My jedi joy master

I don’t pretend to have anything near omniscience, not even down the street from the ball-park of omnipotence, and I’d just wear out my welcome if I was omnipresent, but I do aspire, in a delusional sort of way, towards omni-competence.  I like to be able to do a variety of things and do them well; I like the feeling of competence.

Trouble is I need lots of remedial work in so many areas of the art of living, including living each day in joy.  You’ve got a couple of basic options when you realize you need help: 1) bluff and act like you’re competent (tried this and mostly you end up looking the fool), 2) act coolly indifferent (“really, how can this be of any importance?  Does anyone need to learn this?”), or 3) click on the help button (most of us know how to find the help option in a computer program but have no clue how to access it in life).

For me, one of the best ways to find help is to locate someone who does well what I want to learn.  Years ago I wanted to learn rock-climbing and found a friend who did it well.  In school, when a student struggles to learn some academic discipline, a tutor is a good gift.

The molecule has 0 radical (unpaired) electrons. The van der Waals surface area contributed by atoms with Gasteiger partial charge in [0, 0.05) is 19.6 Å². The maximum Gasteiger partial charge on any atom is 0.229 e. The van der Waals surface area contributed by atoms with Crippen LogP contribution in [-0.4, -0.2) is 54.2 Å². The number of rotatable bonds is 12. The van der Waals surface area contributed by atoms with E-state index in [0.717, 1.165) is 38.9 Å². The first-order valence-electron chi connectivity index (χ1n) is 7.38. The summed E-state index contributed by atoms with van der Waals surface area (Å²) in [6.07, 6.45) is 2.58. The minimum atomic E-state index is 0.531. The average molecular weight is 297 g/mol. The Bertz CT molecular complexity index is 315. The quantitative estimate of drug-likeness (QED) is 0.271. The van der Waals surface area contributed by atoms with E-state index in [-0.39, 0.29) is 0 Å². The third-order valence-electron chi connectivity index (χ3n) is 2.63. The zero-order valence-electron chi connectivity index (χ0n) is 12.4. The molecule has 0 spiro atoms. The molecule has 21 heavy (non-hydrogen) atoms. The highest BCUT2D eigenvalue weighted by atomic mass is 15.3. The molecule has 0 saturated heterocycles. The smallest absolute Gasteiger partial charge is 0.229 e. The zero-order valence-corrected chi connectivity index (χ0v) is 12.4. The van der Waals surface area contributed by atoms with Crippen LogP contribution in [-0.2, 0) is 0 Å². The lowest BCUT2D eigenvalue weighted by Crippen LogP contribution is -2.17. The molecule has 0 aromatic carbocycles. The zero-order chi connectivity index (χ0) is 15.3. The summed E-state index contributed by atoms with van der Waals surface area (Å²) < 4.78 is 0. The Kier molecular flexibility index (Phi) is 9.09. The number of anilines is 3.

If you struggle to live joyfully, ask yourself: who is the most joyful person you know?  Who artlessly lives out gladness each day?  Let them be your joy tutor.  Watch them, do what they do, ask them about it, learn from them and apprentice yourself to them.

One of the best joy instructors came to Calgary last June and I was so privileged to be near enough to watch him live in joy, not just every day, but full out everyday.  He was my nephew David Powell, “the man with the eternal smile” who very tragically died in a car accident last December.  But for a few months David spread his infectious joy around the Calgary area and in so doing lives on as one of my joy tutors. 

David was a joy-jedi who embodied deep gladness – his steady smile and bright eyes.  He showed me what a “joy-first” posture looks like, sucking in life for all it offered.  But most important, he knew the source of real joy and so live with joyful abandonment to Jesus Christ. 

And get this – David’s final profile update on Facebook, days before he died, was so characteristic, so utterly David: “I want to run, jump and spread life in this world.”  I can’t think of a better way to live and die than that, from my nephew, my jedi-joy-master, David.

Here’s a link (http://davidpowell.me/wp-content/uploads/2010/02/Davids-Song2.mp3) to a song that a few friends of David from River Park Church wrote and recorded, weaving these final words into a lovely song.  Enjoy it as you think about who might tutor you in joy.

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